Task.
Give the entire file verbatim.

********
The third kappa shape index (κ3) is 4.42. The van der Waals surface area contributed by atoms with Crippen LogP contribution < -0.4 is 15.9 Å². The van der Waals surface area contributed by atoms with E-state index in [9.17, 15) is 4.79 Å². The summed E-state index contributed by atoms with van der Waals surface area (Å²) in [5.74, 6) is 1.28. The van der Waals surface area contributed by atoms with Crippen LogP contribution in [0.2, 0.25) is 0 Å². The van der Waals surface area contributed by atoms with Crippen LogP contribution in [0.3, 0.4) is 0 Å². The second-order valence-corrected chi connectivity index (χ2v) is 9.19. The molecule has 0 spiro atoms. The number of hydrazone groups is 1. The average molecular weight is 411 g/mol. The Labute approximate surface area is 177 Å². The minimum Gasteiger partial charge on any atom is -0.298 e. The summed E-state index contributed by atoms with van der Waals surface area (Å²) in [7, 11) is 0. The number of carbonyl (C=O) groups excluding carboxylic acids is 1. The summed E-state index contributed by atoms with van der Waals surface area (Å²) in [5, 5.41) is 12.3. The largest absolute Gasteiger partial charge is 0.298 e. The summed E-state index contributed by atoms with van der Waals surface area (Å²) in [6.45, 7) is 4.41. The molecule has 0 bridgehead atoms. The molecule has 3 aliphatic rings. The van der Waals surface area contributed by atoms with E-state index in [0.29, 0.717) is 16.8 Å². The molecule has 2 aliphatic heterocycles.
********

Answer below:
The third kappa shape index (κ3) is 4.42. The van der Waals surface area contributed by atoms with Crippen LogP contribution < -0.4 is 15.9 Å². The van der Waals surface area contributed by atoms with E-state index in [9.17, 15) is 4.79 Å². The summed E-state index contributed by atoms with van der Waals surface area (Å²) in [5.74, 6) is 1.28. The van der Waals surface area contributed by atoms with Crippen LogP contribution in [0.2, 0.25) is 0 Å². The van der Waals surface area contributed by atoms with Crippen LogP contribution in [0.3, 0.4) is 0 Å². The second-order valence-corrected chi connectivity index (χ2v) is 9.19. The molecule has 0 spiro atoms. The number of hydrazone groups is 1. The average molecular weight is 411 g/mol. The Labute approximate surface area is 177 Å². The minimum Gasteiger partial charge on any atom is -0.298 e. The summed E-state index contributed by atoms with van der Waals surface area (Å²) in [7, 11) is 0. The number of carbonyl (C=O) groups excluding carboxylic acids is 1. The summed E-state index contributed by atoms with van der Waals surface area (Å²) in [5, 5.41) is 12.3. The largest absolute Gasteiger partial charge is 0.298 e. The summed E-state index contributed by atoms with van der Waals surface area (Å²) in [6.45, 7) is 4.41. The molecule has 0 bridgehead atoms. The molecule has 3 aliphatic rings. The van der Waals surface area contributed by atoms with E-state index in [0.29, 0.717) is 16.8 Å². The molecule has 2 aliphatic heterocycles.